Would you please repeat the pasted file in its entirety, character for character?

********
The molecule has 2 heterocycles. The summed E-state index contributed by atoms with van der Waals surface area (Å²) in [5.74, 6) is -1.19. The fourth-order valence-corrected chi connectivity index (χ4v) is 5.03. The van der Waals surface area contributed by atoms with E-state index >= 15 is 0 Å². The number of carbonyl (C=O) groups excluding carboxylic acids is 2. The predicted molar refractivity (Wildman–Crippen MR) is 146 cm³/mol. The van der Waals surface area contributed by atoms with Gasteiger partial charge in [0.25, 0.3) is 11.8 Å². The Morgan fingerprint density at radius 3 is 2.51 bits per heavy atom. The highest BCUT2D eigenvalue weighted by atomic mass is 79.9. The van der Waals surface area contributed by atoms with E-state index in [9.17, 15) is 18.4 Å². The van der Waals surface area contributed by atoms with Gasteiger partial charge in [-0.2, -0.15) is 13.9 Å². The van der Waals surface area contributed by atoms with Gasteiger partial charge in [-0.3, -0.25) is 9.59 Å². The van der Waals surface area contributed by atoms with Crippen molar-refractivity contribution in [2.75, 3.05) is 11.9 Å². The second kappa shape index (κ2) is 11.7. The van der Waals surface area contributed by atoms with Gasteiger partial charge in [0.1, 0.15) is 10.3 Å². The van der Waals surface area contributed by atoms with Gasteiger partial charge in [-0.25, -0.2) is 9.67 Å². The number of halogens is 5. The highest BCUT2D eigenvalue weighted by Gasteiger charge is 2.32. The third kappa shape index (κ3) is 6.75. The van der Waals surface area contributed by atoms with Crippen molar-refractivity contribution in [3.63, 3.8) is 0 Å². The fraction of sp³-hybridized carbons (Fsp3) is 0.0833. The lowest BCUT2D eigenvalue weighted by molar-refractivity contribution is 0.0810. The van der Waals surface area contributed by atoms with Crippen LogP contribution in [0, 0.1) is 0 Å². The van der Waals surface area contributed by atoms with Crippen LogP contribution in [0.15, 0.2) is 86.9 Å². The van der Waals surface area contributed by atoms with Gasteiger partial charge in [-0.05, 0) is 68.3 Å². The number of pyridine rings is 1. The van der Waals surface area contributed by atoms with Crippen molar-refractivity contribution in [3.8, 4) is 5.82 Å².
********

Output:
The molecule has 2 heterocycles. The summed E-state index contributed by atoms with van der Waals surface area (Å²) in [5.74, 6) is -1.19. The fourth-order valence-corrected chi connectivity index (χ4v) is 5.03. The van der Waals surface area contributed by atoms with E-state index >= 15 is 0 Å². The number of carbonyl (C=O) groups excluding carboxylic acids is 2. The predicted molar refractivity (Wildman–Crippen MR) is 146 cm³/mol. The van der Waals surface area contributed by atoms with Gasteiger partial charge in [0.25, 0.3) is 11.8 Å². The Morgan fingerprint density at radius 3 is 2.51 bits per heavy atom. The highest BCUT2D eigenvalue weighted by atomic mass is 79.9. The van der Waals surface area contributed by atoms with E-state index in [9.17, 15) is 18.4 Å². The van der Waals surface area contributed by atoms with Gasteiger partial charge in [-0.2, -0.15) is 13.9 Å². The van der Waals surface area contributed by atoms with Gasteiger partial charge in [-0.3, -0.25) is 9.59 Å². The van der Waals surface area contributed by atoms with Crippen molar-refractivity contribution in [2.75, 3.05) is 11.9 Å². The second kappa shape index (κ2) is 11.7. The van der Waals surface area contributed by atoms with Gasteiger partial charge in [0.1, 0.15) is 10.3 Å². The van der Waals surface area contributed by atoms with Gasteiger partial charge in [-0.25, -0.2) is 9.67 Å². The number of halogens is 5. The highest BCUT2D eigenvalue weighted by Gasteiger charge is 2.32. The third kappa shape index (κ3) is 6.75. The van der Waals surface area contributed by atoms with Crippen molar-refractivity contribution in [3.63, 3.8) is 0 Å². The fraction of sp³-hybridized carbons (Fsp3) is 0.0833. The lowest BCUT2D eigenvalue weighted by molar-refractivity contribution is 0.0810. The van der Waals surface area contributed by atoms with Crippen LogP contribution in [0, 0.1) is 0 Å². The van der Waals surface area contributed by atoms with Crippen LogP contribution in [0.15, 0.2) is 86.9 Å². The van der Waals surface area contributed by atoms with Gasteiger partial charge in [-0.05, 0) is 68.3 Å². The number of pyridine rings is 1. The van der Waals surface area contributed by atoms with Crippen molar-refractivity contribution in [3.8, 4) is 5.82 Å².